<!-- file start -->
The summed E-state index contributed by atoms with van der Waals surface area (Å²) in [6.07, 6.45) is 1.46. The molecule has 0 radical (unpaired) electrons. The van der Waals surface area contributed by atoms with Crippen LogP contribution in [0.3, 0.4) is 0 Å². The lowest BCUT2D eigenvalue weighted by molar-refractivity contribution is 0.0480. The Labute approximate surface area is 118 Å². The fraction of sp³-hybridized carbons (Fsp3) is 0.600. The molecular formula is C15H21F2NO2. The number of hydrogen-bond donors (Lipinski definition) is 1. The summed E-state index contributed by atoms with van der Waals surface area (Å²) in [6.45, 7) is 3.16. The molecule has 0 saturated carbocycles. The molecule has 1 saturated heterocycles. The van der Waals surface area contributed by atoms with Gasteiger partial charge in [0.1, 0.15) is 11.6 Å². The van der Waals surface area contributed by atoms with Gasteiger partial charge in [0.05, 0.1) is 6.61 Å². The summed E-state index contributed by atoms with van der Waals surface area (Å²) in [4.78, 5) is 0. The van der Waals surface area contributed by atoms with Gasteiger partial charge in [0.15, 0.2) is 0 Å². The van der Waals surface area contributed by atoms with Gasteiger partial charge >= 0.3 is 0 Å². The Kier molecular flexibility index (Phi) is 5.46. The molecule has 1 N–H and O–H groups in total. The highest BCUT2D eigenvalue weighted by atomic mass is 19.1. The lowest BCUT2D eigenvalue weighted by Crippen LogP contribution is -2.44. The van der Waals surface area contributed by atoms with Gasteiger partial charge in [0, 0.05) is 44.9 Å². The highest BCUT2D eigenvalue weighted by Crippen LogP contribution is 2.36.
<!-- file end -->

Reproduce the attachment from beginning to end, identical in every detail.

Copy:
The summed E-state index contributed by atoms with van der Waals surface area (Å²) in [6.07, 6.45) is 1.46. The molecule has 0 radical (unpaired) electrons. The van der Waals surface area contributed by atoms with Crippen LogP contribution in [0.3, 0.4) is 0 Å². The lowest BCUT2D eigenvalue weighted by molar-refractivity contribution is 0.0480. The Labute approximate surface area is 118 Å². The fraction of sp³-hybridized carbons (Fsp3) is 0.600. The molecular formula is C15H21F2NO2. The number of hydrogen-bond donors (Lipinski definition) is 1. The summed E-state index contributed by atoms with van der Waals surface area (Å²) in [6.45, 7) is 3.16. The molecule has 0 saturated carbocycles. The molecule has 1 saturated heterocycles. The van der Waals surface area contributed by atoms with Gasteiger partial charge in [0.1, 0.15) is 11.6 Å². The van der Waals surface area contributed by atoms with Gasteiger partial charge in [0.05, 0.1) is 6.61 Å². The summed E-state index contributed by atoms with van der Waals surface area (Å²) in [4.78, 5) is 0. The van der Waals surface area contributed by atoms with Gasteiger partial charge in [0.15, 0.2) is 0 Å². The van der Waals surface area contributed by atoms with Gasteiger partial charge >= 0.3 is 0 Å². The Kier molecular flexibility index (Phi) is 5.46. The molecule has 1 N–H and O–H groups in total. The highest BCUT2D eigenvalue weighted by atomic mass is 19.1. The lowest BCUT2D eigenvalue weighted by Crippen LogP contribution is -2.44. The van der Waals surface area contributed by atoms with Gasteiger partial charge in [0, 0.05) is 44.9 Å². The highest BCUT2D eigenvalue weighted by Crippen LogP contribution is 2.36.